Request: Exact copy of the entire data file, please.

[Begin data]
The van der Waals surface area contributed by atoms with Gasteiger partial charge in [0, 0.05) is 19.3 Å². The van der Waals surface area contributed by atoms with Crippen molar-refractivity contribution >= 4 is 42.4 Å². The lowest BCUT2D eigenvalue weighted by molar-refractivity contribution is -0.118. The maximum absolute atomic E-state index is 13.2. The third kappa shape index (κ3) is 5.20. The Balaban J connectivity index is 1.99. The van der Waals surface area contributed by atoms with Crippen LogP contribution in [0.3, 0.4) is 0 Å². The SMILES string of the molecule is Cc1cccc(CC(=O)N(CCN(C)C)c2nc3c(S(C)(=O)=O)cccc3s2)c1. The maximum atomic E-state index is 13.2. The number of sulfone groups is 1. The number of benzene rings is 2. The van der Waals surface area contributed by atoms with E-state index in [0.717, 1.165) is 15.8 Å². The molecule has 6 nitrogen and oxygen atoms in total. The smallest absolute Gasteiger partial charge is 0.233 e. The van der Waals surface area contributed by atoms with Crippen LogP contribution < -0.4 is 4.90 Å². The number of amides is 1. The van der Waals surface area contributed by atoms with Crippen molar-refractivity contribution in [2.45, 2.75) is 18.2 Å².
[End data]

The van der Waals surface area contributed by atoms with Gasteiger partial charge in [0, 0.05) is 19.3 Å². The van der Waals surface area contributed by atoms with Crippen molar-refractivity contribution >= 4 is 42.4 Å². The lowest BCUT2D eigenvalue weighted by molar-refractivity contribution is -0.118. The maximum absolute atomic E-state index is 13.2. The third kappa shape index (κ3) is 5.20. The Balaban J connectivity index is 1.99. The van der Waals surface area contributed by atoms with Crippen LogP contribution in [0.3, 0.4) is 0 Å². The SMILES string of the molecule is Cc1cccc(CC(=O)N(CCN(C)C)c2nc3c(S(C)(=O)=O)cccc3s2)c1. The maximum atomic E-state index is 13.2. The number of sulfone groups is 1. The number of benzene rings is 2. The van der Waals surface area contributed by atoms with E-state index in [0.717, 1.165) is 15.8 Å². The molecule has 6 nitrogen and oxygen atoms in total. The smallest absolute Gasteiger partial charge is 0.233 e. The van der Waals surface area contributed by atoms with Crippen LogP contribution < -0.4 is 4.90 Å². The number of amides is 1. The van der Waals surface area contributed by atoms with Crippen molar-refractivity contribution in [2.45, 2.75) is 18.2 Å².